The U.S. Environmental Protection Agency’s (EPA) Board of Scientific Counselors is now bereft of scientists after half of the expert members of the board were not reappointed to a second term.

According to the Associated Press (AP), nine of the 18 members of the board concluded their terms on April 30 and were told last week that they would not be reappointed to a second three-year term.

Deborah Swackhamer, chairwoman of the board, confirmed to the AP on May 8 that half of the board members were asked to not serve on the board, which is generally comprised of top academic experts, who are paid and charged with helping ensure the agency’s scientists follow the well-established best practices in the field.

According to Swackhamer, experts can only serve two terms and in the past they have been typically reappointed to serve a second term.

The nine experts not welcomed back will join four other experts who recently finished their second terms, meaning only five experts remain on the board.

J.P. Freire, a spokesman for the EPA, told the AP that the agency’s new leadership—led by former Oklahoma attorney general Scott Pruitt—is considering new applicants, including those who may work for chemical and fossil fuel companies, as well as former board members to fill the 13 vacant spots.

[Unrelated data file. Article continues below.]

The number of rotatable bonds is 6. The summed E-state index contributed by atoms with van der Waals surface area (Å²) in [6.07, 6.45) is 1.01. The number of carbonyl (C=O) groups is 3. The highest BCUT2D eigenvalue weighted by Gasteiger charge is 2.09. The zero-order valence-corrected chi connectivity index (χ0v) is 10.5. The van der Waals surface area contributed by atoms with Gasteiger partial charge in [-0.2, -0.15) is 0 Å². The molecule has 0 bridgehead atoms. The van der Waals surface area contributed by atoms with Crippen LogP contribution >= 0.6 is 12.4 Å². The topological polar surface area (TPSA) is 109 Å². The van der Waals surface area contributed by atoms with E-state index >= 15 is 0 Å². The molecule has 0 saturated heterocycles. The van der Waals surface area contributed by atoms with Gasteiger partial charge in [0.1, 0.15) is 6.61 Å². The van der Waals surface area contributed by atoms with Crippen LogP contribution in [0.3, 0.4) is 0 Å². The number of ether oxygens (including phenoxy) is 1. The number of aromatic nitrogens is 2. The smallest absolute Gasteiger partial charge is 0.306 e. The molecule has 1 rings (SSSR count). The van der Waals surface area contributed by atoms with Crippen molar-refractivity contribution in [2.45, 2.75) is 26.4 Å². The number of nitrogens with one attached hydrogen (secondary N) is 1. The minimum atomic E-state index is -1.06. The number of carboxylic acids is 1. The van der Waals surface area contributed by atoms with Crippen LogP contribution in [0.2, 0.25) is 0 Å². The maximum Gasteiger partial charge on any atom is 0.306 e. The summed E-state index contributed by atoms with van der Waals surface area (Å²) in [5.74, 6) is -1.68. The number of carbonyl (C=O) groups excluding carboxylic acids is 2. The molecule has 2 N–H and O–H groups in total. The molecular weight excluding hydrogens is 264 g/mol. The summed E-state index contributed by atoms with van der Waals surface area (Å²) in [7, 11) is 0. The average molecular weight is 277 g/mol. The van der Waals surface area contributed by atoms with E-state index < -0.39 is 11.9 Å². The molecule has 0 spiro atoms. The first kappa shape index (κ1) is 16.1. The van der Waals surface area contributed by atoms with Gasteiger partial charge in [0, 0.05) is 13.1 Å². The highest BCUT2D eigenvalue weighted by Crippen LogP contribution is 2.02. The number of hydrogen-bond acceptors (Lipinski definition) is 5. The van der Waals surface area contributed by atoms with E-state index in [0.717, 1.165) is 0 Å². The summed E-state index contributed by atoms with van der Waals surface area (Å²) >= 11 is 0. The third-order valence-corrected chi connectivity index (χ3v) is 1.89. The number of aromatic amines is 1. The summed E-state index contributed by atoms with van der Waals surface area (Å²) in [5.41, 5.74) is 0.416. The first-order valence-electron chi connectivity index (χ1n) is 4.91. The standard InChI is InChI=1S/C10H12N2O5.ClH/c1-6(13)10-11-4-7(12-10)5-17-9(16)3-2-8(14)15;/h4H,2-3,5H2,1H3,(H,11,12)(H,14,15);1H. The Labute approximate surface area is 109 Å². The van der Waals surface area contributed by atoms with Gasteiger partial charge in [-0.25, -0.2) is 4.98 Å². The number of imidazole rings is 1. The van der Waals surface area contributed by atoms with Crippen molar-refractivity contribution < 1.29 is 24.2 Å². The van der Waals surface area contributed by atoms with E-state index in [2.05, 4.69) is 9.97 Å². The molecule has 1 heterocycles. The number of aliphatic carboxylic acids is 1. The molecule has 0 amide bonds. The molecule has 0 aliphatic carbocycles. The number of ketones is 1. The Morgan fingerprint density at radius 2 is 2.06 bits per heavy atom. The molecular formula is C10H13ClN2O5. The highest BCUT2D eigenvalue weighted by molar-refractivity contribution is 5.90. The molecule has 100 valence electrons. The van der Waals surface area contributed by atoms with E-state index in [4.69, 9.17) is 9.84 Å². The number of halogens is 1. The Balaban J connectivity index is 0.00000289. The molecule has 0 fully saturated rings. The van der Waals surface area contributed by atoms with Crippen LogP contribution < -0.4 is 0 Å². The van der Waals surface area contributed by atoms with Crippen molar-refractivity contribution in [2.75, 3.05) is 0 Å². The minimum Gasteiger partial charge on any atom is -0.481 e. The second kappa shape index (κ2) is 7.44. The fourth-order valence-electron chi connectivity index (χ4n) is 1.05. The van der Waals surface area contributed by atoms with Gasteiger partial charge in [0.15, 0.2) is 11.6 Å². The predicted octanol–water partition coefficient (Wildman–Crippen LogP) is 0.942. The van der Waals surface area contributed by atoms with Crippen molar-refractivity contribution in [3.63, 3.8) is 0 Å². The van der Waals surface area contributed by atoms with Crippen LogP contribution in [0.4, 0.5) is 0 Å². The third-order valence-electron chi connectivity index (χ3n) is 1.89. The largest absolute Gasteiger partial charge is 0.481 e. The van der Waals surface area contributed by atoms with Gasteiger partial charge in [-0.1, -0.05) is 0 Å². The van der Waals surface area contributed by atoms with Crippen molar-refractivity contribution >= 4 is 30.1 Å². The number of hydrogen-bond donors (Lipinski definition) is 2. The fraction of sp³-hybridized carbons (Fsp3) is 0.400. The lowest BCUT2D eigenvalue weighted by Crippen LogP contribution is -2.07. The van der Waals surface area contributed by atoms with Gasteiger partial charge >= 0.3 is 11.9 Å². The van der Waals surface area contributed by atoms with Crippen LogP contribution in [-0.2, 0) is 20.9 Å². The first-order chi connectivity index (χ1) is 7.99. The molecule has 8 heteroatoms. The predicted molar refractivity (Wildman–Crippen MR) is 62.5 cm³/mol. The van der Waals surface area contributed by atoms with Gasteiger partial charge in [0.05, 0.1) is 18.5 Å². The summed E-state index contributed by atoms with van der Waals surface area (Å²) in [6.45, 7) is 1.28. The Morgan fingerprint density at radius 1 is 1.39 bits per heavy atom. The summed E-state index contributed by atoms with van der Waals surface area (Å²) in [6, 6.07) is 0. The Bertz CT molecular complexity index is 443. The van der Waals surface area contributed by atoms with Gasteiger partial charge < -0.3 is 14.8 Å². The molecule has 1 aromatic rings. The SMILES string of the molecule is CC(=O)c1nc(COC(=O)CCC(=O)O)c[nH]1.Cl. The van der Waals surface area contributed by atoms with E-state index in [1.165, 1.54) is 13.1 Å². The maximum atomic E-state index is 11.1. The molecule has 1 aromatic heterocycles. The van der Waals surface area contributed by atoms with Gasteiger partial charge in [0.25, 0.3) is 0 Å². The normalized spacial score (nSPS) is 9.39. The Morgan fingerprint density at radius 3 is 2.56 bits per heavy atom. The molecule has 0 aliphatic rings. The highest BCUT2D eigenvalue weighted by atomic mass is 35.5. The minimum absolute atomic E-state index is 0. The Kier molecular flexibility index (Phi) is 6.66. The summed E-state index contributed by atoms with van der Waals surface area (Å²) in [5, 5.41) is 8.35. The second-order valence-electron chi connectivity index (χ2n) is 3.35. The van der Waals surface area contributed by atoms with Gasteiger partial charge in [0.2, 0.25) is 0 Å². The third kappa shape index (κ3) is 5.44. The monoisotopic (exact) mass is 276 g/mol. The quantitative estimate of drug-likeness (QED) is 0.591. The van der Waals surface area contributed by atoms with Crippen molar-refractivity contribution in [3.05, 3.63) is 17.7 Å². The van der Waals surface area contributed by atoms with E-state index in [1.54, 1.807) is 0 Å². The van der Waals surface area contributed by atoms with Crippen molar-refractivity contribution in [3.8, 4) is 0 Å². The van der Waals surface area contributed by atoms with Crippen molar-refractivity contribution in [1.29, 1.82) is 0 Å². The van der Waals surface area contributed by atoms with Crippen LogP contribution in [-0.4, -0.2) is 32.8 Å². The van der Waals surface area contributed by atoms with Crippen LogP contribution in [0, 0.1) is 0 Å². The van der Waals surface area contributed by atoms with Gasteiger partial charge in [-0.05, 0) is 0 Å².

“We are going to look at all applicants that come in, because this is an open and competitive process,” Freire said to the AP. “EPA received hundreds of nominations to serve on the board and we want to ensure fair consideration of all the nominees.”

However, Swackhamer refuted the claim of “hundreds” of nominations to the AP.

"There's hiring freeze, so we can't actually replace them until EPA says it's OK," Swackhamer said to the AP. "We're kind of hobbled, to say the least. ... They have essentially said they will look to industry scientists for much of their advice."